because i love her

coping with a child in chronic pain is difficult. at times, it is exhausting.

exhausting is good for no-one. not for my daughter, nor for me.

should i keep myself safe/strong by holding her pain at a distance? (that is, an empathetic response is not helpful, it does nothing to change the nature of the pain). on this trajectory, attentive caring will, inevitably, wear me down. it is not only counter-productive but irrational. pull yourself together, woman.

writing in The Guardian, Giles Fraser, reminds us of the importance of looking after one another.

although, I want to be a burden on my loved ones, deals with arguments against euthanasia and assisted suicide, i think the article points to a significant cultural shift – to a focus on self and an increased disassociation with others (even those closest within a family unit). the subtext – i won’t be a burden on you; please don’t be a burden on me.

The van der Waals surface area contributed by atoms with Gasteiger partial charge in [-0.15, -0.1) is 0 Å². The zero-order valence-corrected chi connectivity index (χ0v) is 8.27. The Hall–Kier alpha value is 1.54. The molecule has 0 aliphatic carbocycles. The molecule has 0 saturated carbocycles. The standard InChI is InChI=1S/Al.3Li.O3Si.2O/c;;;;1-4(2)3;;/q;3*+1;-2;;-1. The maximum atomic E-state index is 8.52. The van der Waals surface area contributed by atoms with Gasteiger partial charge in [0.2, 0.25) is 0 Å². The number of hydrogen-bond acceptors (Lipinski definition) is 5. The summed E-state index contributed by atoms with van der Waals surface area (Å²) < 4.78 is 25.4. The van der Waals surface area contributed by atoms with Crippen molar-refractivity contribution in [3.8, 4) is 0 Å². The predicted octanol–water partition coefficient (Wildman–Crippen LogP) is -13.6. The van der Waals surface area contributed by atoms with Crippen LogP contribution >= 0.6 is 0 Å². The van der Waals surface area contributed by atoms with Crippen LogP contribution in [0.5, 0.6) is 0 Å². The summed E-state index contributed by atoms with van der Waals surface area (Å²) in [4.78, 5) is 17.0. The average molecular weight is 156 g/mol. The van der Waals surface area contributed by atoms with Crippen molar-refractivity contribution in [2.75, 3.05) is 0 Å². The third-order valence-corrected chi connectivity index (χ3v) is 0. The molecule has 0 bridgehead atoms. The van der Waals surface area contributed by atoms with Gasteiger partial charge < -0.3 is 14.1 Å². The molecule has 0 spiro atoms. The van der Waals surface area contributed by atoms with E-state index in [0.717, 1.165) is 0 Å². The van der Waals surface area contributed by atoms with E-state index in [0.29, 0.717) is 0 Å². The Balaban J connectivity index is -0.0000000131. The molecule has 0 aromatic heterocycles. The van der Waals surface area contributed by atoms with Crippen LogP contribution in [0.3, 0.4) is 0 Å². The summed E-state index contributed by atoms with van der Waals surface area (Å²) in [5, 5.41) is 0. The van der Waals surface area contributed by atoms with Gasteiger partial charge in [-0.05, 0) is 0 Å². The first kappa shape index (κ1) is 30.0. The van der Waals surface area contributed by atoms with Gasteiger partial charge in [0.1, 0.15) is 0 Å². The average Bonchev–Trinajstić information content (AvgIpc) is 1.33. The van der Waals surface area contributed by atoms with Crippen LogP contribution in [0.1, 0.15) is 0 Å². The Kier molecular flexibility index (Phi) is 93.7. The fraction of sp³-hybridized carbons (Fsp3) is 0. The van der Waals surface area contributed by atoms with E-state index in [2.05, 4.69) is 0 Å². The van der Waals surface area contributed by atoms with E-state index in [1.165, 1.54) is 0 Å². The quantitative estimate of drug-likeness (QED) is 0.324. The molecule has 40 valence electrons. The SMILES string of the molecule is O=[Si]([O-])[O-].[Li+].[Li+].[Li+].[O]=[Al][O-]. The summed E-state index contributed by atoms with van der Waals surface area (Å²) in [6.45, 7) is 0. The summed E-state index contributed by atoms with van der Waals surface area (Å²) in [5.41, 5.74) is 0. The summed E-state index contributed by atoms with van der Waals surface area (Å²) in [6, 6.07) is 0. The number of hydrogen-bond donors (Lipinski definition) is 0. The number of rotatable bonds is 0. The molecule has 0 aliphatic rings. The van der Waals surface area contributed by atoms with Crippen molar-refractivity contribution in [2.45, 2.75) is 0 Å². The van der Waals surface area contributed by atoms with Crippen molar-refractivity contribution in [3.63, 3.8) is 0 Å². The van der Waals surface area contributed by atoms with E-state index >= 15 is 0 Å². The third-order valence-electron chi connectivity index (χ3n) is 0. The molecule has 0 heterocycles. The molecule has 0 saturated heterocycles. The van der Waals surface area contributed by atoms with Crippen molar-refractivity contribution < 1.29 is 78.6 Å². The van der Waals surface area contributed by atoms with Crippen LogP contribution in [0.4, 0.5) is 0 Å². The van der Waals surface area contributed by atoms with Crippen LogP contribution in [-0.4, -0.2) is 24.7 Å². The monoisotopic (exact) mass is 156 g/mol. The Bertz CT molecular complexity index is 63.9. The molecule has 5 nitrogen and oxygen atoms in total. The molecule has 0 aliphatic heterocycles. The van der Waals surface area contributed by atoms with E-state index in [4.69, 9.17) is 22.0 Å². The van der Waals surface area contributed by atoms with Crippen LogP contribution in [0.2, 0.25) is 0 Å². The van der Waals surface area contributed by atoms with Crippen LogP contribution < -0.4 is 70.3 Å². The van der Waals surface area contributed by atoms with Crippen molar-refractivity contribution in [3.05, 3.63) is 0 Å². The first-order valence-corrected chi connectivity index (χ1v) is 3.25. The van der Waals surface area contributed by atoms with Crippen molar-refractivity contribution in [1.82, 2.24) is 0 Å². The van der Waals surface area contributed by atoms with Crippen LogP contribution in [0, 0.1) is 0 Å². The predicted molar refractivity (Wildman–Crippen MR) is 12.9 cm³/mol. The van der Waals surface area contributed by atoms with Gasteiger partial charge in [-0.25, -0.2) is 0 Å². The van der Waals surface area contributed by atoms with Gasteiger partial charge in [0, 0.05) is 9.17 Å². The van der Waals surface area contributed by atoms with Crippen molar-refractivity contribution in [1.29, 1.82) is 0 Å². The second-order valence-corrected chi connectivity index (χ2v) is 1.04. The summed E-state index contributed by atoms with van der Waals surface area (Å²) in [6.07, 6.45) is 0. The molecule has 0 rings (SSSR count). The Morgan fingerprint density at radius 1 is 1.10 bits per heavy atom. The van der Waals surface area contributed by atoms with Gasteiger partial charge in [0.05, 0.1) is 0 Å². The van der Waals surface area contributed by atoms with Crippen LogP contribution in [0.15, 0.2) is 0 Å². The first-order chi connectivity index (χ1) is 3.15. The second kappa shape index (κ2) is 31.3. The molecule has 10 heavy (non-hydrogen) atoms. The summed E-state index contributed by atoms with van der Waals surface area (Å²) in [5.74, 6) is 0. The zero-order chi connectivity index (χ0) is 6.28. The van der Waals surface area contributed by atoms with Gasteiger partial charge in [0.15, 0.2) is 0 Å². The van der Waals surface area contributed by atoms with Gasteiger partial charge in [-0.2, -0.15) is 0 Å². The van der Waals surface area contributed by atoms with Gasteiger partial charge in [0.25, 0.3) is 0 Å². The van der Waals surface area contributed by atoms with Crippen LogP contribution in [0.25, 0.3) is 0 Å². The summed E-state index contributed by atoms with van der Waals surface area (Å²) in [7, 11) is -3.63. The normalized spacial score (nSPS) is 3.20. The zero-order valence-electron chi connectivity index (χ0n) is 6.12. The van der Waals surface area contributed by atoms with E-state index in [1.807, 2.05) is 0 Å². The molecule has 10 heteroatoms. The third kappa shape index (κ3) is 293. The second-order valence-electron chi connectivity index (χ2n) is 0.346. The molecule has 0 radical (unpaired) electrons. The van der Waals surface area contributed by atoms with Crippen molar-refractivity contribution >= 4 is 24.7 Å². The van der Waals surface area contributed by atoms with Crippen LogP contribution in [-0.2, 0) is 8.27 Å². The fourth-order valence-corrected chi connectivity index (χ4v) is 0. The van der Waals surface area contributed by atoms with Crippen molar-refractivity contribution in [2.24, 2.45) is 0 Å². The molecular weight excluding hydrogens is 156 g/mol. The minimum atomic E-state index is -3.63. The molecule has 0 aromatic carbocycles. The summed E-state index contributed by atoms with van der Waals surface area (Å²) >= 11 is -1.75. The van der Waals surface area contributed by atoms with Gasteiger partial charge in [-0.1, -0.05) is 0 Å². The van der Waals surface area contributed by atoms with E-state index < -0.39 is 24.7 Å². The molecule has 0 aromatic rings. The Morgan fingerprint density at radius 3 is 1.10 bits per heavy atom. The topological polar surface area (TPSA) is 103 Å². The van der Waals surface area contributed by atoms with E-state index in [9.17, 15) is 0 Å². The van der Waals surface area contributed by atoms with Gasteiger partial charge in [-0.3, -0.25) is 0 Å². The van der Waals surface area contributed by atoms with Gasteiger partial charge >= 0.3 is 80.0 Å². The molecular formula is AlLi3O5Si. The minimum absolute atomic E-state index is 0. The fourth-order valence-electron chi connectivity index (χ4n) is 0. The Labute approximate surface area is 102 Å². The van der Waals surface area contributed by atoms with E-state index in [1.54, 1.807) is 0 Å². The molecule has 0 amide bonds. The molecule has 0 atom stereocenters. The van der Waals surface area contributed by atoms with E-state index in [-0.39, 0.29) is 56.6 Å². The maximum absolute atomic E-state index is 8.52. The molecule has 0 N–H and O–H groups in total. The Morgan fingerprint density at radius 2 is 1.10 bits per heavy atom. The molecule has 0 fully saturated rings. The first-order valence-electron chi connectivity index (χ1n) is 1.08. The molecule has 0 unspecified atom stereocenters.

in a separate article, Why Parents should leave their kids alone, Jay Griffiths scrutinises western parenting and finds it wanting. parenting strategies – often desperate, sleep-deprived – that encourage babies to be left to cry and cry and cry in their cots until they learn, damn it, that crying will get them nowhere.

although coming from completely different directions, Fraser and Griffiths point to western civilization’s cold edge.

where does this leave me and my daughter?

the ability to care goes to the heart of being human.

it is difficult, exhausting. how can it be anything other?

it is an act of love.